iOS 6 Stories May 3, 2013

Earlier this week we told you that the Defense Department was nearing a decision on approving the three major mobile platforms through new security approvals that would allow widespread use of devices by government agencies and the DoD networks. While the department is yet to grant approval to Apple’s iOS 6 for for nonclassified communications by military agencies, today the Wall Street Journal provides an update noting that both Samsung’s Knox security software and BlackBerry 10 have now received the approvals ahead of Apple:

RIM announced late Thursday that the Department of Defense approved smartphones and tablets running on BlackBerry 10, the company’s new operating system, for use throughout DOD networks…Samsung devices outfitted with Knox, the company’s new security software offering, also received Pentagon approval Thursday, according to a DOD spokesman. Apple’s approval is still expected in the “next few weeks,” according to the spokesman.

As of February, BlackBerry made up the majority of the 600,000 devices on the DoD’s networks. Currently the networks consist of around 470,000 BlackBerrys, 41,000 Apple products, and 8,700 Android devices, although that could quickly change thanks to the new security approvals allowing more government agencies to adopt Samsung and Apple devices.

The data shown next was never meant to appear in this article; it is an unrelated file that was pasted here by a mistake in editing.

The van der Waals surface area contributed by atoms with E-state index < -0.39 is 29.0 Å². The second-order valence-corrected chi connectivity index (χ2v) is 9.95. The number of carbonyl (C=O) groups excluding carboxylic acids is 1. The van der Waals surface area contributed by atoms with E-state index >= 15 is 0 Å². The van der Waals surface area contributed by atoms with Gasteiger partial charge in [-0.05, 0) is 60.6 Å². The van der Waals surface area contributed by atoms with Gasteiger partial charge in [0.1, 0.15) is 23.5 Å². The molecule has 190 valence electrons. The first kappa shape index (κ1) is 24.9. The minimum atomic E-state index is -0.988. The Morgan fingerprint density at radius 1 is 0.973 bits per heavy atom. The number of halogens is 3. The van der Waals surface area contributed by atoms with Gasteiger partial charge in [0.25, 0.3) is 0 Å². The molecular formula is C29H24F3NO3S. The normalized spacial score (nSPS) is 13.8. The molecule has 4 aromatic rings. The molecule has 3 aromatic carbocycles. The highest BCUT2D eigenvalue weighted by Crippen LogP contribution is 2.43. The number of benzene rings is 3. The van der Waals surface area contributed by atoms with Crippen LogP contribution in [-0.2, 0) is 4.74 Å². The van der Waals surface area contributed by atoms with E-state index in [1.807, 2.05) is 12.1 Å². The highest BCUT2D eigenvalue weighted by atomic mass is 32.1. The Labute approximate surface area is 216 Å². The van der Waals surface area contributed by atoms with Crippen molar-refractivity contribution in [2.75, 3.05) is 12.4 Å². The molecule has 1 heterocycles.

iOS 6 Stories March 18, 2013

FastCompany today posted an in-depth look at the differences between Apple’s MapKit and Google’s recently launched Google Maps for iOS SDK from the perspective of developers. The lengthy piece gets insight from several iOS app developers with apps that rely on the SDKs and sheds some light on a few things that Apple is doing much better than Google despite a perception from users that Google Maps are superior:

“Google doesn’t currently charge for the Places API, but they do require a valid credit card for access–which gives you a quota of 100,000 daily requests. So you have to wonder if they plan to start charging sooner or later,” McKinlay explains. “That 100,000 limit perhaps sounds reasonable, but each user session can generate many requests–particularly when using the ‘autocomplete’ feature of Tube Tamer–and some types of requests count for 10 times the quota each, so it can get used up pretty quickly.”

While noting that Google wins out with location lookup services, 3D buildings, directions, geocoding, and better hybrid satellite imagery, the developers were also quick to point out downsides of the Google Maps SDK such as quotas for the Places API, an increased app size, and limitations with markers, gradient polylines, and overlays.

Developer of transportation app Tube Tamer, Bryce McKinlay, discussed some of the benefits of using Apple’s MapKit: expand full story

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